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Coastal Flooding
·Physical and human causes of coastal flooding
·Storm surges, cyclones & tsunamis
·Hurricane Katrina: Case Study
·Physical & socio-economic consequences of
flooding…read more

Slide 2

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Storm surges
Storm surges are swells of water that occur at sea. They are caused by strong winds
pressing on the surface of the water in areas with low atmospheric pressure (known
as depressions). A depression causes the water to be sucked upwards into a hump and
happens when two winds collide. When a hump occurs under a depression and strong
winds are acting against this hump, it creates a tidal movement known as a storm
surge or tidal surge.…read more

Slide 3

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Storm surges in the UK
The storm surge of 1953, known as the North Sea Flood,
occurred before the Thames Barrier was erected and was
the primary cause for its construction. On the night of the
31st of January a tidal surge measuring 5.60 metres swept
down the coast of England. By the time it reached the
Thames it had fallen to 2.59 metres, though the funnel
shape of the river is likely to have caused the height to
increase as the surge travelled inland. The docklands were
flooded but, luckily, the rest of the city remained dry. 307
people were killed on land in the UK, 30,000 were
evacuated, and 24,000 lost their homes. The total death
toll across Europe is estimated at 2,551.…read more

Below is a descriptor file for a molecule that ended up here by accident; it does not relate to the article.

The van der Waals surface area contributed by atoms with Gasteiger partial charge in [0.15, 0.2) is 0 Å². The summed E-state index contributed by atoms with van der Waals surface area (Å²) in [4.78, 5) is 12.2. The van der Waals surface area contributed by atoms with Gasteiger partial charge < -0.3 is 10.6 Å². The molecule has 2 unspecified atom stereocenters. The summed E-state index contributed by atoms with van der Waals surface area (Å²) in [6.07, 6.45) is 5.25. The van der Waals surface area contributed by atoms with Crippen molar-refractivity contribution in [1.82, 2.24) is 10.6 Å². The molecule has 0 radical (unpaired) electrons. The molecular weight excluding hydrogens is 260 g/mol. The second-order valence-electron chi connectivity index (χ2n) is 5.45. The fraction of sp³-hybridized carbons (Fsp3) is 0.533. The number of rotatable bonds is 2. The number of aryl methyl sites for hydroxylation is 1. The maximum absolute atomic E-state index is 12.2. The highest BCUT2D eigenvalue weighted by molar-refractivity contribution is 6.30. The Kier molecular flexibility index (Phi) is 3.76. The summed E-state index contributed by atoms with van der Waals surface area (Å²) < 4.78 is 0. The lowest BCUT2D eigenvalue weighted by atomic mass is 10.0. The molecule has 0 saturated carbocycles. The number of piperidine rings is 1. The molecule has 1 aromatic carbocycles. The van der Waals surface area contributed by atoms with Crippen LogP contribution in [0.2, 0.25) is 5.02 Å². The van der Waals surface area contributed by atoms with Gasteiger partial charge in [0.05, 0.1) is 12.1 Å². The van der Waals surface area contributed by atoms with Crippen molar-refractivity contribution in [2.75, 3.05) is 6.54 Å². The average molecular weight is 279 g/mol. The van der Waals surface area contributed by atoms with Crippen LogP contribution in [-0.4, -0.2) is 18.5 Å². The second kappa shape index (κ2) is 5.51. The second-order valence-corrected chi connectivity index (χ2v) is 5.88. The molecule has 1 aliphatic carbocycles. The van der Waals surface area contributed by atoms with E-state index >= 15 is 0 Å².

Slide 4

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The Thames Barrier is one of the largest
movable flood barriers in the world.
The Environment Agency runs and
maintains the Thames Barrier as well as
the capital's other flood defences.
The barrier spans 520 metres across the River Thames
near Woolwich, and it protects 125 square kilometres
of central London from flooding caused by tidal surges.
It became operational in 1982 and has 10 steel gates
that can be raised into position across the River
Thames. When raised, the main gates stand as high as
a five-storey building and as wide as the opening of
Tower Bridge. Each main gate weighs 3,300 tonnes.…read more

Slide 5

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· Cyclones are huge revolving storms caused
by winds blowing around a central area of
low atmospheric pressure.
When a cyclone is in action, the winds travel at
a speed of 34 knots, or 39 miles per hour. They
start blowing a clockwise direction in the
southern hemisphere, and then counter
clockwise direction in the northern
hemisphere. They usually follow the same
pattern. Cyclones are nothing but powerful
thunderstorms.…read more

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